Rising clean energy investments and an expanding offshore wind sector are pointing toward a new renewable energy boom in India, as the falling cost of clean technologies paired with the global energy crisis siphons investment away from fossil fuels.
“The Russia-Ukraine war has driven up the prices of imported coal and gas and is adding strain to the dispatchability of high-cost power,” writes energy economist Vibhuti Garg for the Institute for Energy Economics and Financial Analysis (IEEFA).
“Renewable energy combined with energy storage systems such as battery storage and pumped hydro have become a cheaper source of electricity to meet electricity demand round the clock.”
That shift “will actually hasten the energy transition,” India’s Power and Renewable Energy Minister Raj Kumar Singh told Bloomberg Green. “Once you have round-the-clock renewables, that’s renewables plus storage, that are viable, then that’s the end of the story for fossil fuels.”
A report released by Garg in June showed a record US$14.5 billion in renewable energy investment in India for the 2021-22 fiscal year—a rise of 125% from the year before, and a 72% increase from pre-pandemic levels. Acquisitions accounted for 42% of total investments, and most of the other big deals were packaged as bonds, debt, joint ventures, equity investment, and mezzanine funding—a hybrid of debt and equity financing. General renewable energy accounted for 54% of the investments and solar comprised 42%. The remaining money was directed to rooftop solar (2%), green energy finance (1%), and wind (1%).
Garg expects renewables to maintain their current growth trend in India, but she says government action is necessary to decarbonize “hard-to-abate sectors” like fertilizer production and petroleum refining, where green hydrogen consumption could be accelerated. The government could also hasten growth in key areas like energy storage by setting time-based targets.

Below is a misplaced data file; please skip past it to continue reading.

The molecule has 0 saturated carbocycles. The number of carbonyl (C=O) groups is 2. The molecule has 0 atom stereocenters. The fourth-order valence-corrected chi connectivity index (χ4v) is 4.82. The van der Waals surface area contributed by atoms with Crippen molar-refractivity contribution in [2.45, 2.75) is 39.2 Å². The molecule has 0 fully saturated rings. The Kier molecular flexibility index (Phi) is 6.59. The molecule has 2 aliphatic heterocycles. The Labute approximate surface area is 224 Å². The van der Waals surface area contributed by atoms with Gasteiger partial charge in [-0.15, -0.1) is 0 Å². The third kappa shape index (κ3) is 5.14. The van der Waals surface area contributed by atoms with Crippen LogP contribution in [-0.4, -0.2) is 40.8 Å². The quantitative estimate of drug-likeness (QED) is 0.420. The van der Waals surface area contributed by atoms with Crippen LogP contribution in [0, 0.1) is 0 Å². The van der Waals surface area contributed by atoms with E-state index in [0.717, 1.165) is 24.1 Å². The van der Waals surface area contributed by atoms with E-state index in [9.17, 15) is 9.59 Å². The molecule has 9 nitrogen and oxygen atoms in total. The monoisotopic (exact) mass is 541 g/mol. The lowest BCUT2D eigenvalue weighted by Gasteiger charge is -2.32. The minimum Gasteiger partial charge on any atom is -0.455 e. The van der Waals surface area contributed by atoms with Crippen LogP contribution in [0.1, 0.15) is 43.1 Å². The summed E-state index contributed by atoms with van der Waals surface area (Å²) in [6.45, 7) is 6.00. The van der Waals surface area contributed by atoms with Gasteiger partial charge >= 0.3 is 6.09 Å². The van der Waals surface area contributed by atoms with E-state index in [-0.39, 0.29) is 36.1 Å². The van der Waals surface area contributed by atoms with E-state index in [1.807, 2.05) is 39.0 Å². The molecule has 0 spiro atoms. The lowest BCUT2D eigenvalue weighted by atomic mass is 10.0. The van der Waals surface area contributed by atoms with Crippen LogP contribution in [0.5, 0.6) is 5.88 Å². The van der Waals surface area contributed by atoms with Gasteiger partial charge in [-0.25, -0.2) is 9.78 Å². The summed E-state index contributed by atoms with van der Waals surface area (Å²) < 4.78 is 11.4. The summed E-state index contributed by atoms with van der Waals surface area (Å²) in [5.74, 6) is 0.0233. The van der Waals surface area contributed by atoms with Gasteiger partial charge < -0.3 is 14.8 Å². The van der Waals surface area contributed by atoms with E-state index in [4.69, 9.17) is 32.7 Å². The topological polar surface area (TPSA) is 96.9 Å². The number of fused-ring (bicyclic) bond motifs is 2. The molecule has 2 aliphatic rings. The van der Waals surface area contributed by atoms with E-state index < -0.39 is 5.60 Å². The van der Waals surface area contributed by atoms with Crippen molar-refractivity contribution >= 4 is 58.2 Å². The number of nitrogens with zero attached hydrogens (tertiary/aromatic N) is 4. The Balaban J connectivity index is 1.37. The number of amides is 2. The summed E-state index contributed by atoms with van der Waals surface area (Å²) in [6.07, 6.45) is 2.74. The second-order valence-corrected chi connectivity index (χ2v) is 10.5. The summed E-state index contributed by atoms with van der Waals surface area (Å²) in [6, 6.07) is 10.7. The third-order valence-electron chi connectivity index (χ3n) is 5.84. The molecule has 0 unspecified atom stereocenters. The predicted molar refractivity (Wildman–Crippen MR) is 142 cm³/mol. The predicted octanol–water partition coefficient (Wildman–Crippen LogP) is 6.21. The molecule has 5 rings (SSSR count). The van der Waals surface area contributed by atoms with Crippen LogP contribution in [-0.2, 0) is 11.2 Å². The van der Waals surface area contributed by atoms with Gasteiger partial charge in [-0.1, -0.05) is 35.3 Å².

Garg adds that India’s ministry of renewable energy has revived its 2015 offshore wind power goals with a roadmap to install 30 gigawatts by 2030.
“With offshore project costs falling globally, it’s the right time for this move,” she writes.
Globally, offshore wind is emerging as a new and viable clean energy solution. China alone installed 16.9 gigawatts of new capacity in 2021, amounting to 30% of the global total. So far, the high cost of offshore wind compared to onshore wind and solar has held back progress in India, says the Financial Express.
But offshore turbines will play an important part in decarbonizing India’s power sector, managing peak demand, and adding resource diversification benefits. As offshore wind emerges as a viable energy source worldwide, successful development of other renewable energy projects in India would give investors confidence to invest more to expand the sector. Rising investment in offshore wind would, in turn, help the country sustainably address its rising electricity demand.
“Even with higher tariffs today, offshore wind power provides energy security against shocks from the price volatility of fossil fuels,” the Financial Express writes.